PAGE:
Change, Easement, and Communicating Intentions
Many years ago, when I was leading a youth program, I decided to paint our new logo over the old and outdated decor. I left my office, bought the paint, stenciled the Latin phrase and font, and began to create what I believed was a mark of the change in our brand and values. I took pictures. I grinned. I awaited the joyful response.
It never came. The snark did, however.
My lack of intentionality in the change led to a significant increase in anxiety. My behavior was reactionary. It failed to take into consideration the experiences of others and their relationships to what once had been, but now no longer was. I ignored the sacred story that had shaped it all and had made it possible for me to be where I served. I also learned that the changes I made were not what was being opposed. My community mostly loved the direction we were headed in and the brand identity we had embraced. The rub was in not having communicated clear intentions for the project. Instead, I had acted on my own. I missed a moment of potential collaboration - one where I could invite myself and others into a healthy, reconciled, and non-combative relationship with change and the possibilities that this change presented.
Author, activist, and emergent strategist says it best:
"Often [future stress about change] is because we aren't clear or committed about our dream destination, so instead of moving towards anything in particular, we are in non-stop reaction. A first question to ask ourselves is, how do we practice increasing our ease with what is? Change happens. Change is definitely going to happen, no matter what we plan or expect or hope for or set in place. We will adapt to that change, or we will become irrelevant” (adrienne maree brown, Emergent Strategy 69-70)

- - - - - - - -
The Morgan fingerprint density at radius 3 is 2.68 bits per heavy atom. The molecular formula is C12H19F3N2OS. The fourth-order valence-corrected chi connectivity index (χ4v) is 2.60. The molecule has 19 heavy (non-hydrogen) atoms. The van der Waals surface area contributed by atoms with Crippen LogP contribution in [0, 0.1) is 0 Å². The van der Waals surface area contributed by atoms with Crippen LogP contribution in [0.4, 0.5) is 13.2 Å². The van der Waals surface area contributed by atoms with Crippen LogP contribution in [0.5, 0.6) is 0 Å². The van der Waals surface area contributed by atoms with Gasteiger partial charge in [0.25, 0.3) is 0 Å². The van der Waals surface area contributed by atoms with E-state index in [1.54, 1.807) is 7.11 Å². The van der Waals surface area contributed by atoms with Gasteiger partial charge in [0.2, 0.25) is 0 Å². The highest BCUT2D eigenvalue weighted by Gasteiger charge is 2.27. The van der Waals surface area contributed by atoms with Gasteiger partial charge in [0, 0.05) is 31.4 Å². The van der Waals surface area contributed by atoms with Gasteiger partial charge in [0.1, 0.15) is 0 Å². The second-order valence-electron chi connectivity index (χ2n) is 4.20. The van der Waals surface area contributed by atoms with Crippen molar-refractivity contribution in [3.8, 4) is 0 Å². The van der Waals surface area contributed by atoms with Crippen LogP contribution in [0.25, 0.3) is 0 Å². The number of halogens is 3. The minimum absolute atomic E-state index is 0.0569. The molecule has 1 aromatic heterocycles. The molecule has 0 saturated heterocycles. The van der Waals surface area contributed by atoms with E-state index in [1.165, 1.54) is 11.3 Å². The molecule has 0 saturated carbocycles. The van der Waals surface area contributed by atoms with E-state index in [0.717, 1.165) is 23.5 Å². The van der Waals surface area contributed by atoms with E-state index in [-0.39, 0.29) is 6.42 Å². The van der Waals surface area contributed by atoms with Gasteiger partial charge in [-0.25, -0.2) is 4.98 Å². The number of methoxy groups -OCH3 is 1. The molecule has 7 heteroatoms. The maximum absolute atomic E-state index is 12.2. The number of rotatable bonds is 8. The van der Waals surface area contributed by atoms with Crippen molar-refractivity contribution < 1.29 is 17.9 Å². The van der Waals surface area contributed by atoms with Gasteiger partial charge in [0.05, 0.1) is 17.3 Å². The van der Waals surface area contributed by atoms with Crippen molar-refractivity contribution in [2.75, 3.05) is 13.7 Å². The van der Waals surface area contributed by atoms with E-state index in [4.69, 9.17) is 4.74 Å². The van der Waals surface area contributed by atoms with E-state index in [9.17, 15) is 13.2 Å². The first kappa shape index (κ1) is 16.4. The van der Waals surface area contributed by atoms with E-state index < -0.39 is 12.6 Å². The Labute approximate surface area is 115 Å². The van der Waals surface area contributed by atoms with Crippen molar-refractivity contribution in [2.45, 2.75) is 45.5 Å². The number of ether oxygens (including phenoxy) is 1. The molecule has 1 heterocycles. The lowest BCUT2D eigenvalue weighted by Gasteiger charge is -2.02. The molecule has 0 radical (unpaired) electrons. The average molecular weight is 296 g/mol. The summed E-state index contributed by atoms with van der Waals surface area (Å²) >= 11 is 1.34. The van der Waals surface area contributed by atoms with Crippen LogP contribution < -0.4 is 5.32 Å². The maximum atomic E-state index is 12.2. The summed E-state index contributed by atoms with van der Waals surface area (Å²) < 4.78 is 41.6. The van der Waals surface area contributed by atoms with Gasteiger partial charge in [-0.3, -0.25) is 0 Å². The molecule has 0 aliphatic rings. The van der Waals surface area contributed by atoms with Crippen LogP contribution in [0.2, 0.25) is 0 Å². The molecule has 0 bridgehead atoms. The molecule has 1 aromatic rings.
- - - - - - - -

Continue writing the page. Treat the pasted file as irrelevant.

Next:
One mark of a healthy leader is that they facilitate easement in the midst of change. This easement is a hallmark of hospitality and care for the community that began before us, includes us, and will go on beyond us if we paint with clear and collaborative intention.
Learning Forte has developed several models over the past year that help us walk alongside leaders as they navigate various changes in their personal and professional spaces. One of these models is called “Plant Your Intentions.” We believe that leaders who do just that can navigate change in a way that aligns with their values and goals AND collaborate with others in a way that eases angst and moves toward collective growth.
What changes are you facing as a leader or community? What intentions can you set as you shape healthy and collaborative responses to these changes? Share your ideas and questions in the Learning Hub Commons and join us for Learning Live on Tuesday, February 13 at 1:00 pm Eastern as we discuss this topic in more depth with people like you.
written by Greg Klimovitz